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Building the Commercial Aviation Network

Contract airmail pilots and planes outside the Elko, Nevada hanger
Contract airmail pilots and planes outside the Elko, Nevada hanger. Elko was one of the first cities served by contract airmail, or CAM service.

In 1926, the Postal Service turned over the U.S. Airmail Service to private contractors, the first of which began flying the mail on February 15, 1926. By September 1927, all U.S. airmail was being flown by contract carriers.

The Air Mail Act, also known as the Kelly Act of February 2, 1925, recognized the leadership role of the postal service in the aviation field. The act's purpose was to "encourage commercial aviation" by authorizing the Postmaster General to contract with airlines to carry mail. This legislation, combined with the Air Commerce Act of 1926, provided the basis for the U.S. commercial aviation industry.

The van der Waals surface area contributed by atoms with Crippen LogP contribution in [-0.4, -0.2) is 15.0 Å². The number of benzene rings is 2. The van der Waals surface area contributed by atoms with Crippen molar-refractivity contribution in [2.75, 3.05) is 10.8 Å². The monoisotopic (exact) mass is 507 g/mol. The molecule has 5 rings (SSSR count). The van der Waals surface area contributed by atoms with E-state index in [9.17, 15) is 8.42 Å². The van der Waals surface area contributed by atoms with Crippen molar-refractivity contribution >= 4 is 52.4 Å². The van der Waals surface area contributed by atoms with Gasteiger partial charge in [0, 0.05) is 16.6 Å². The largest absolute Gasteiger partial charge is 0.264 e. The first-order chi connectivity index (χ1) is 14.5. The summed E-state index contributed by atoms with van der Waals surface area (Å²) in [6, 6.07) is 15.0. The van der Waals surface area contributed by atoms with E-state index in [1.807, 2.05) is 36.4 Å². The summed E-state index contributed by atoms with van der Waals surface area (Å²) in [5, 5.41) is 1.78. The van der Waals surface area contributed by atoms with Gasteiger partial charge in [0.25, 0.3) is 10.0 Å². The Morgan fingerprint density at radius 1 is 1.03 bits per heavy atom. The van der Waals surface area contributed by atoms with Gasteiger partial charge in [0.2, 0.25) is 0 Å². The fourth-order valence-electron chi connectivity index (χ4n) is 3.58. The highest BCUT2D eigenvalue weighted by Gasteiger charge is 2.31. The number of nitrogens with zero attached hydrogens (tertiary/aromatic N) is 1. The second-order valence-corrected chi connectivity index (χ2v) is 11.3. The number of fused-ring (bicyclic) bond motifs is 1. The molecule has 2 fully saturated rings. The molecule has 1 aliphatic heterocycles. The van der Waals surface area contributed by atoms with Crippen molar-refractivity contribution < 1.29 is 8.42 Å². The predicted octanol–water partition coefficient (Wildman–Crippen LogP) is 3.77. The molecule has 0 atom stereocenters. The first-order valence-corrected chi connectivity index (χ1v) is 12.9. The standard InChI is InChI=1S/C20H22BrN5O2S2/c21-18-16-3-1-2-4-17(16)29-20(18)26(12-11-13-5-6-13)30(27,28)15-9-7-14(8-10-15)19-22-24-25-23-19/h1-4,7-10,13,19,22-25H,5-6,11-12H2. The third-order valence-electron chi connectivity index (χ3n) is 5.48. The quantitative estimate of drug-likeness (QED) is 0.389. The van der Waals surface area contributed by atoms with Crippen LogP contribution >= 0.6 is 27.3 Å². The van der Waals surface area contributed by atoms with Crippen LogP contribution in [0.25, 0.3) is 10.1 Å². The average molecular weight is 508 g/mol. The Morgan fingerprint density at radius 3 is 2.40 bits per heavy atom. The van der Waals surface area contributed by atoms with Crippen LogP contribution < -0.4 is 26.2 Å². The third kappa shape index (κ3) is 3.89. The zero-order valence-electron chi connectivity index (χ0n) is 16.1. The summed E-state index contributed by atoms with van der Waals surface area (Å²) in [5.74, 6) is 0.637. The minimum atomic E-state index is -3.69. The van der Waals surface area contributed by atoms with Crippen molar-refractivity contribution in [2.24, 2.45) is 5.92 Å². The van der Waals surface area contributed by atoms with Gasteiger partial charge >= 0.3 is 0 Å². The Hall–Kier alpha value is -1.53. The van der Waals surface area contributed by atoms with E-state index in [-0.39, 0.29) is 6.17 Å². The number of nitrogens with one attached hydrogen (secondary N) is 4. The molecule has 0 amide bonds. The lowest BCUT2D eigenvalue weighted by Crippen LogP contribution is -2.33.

Airline contractors would receive 80 percent of the revenue of the mail they carried. If the first airline companies had had to rely on paying passengers for income, none could have survived more than a year. In the early years, carriers made as much as 95 percent of their revenues from carrying the mail on contract airmail routes, known as CAMs. 

The first five CAM routes were contracted in 1925 to Colonial Air Transport, Inc. (Boston to New York); Robertson Aircraft Corp. (Chicago to St. Louis); National Air Transport, Inc. (Chicago to Dallas); Western Air Express, Inc. (Salt Lake City to Los Angeles); and Walter T. Varney (Elko, Nevada, to Pasco, Washington). 

In 1930, Postmaster General Walter Brown pushed for legislation that would have another major impact on the development of commercial aviation.

Learn more about Brown's "Spoils Conference" and the scandal that almost derailed the U.S. commercial aviation industry.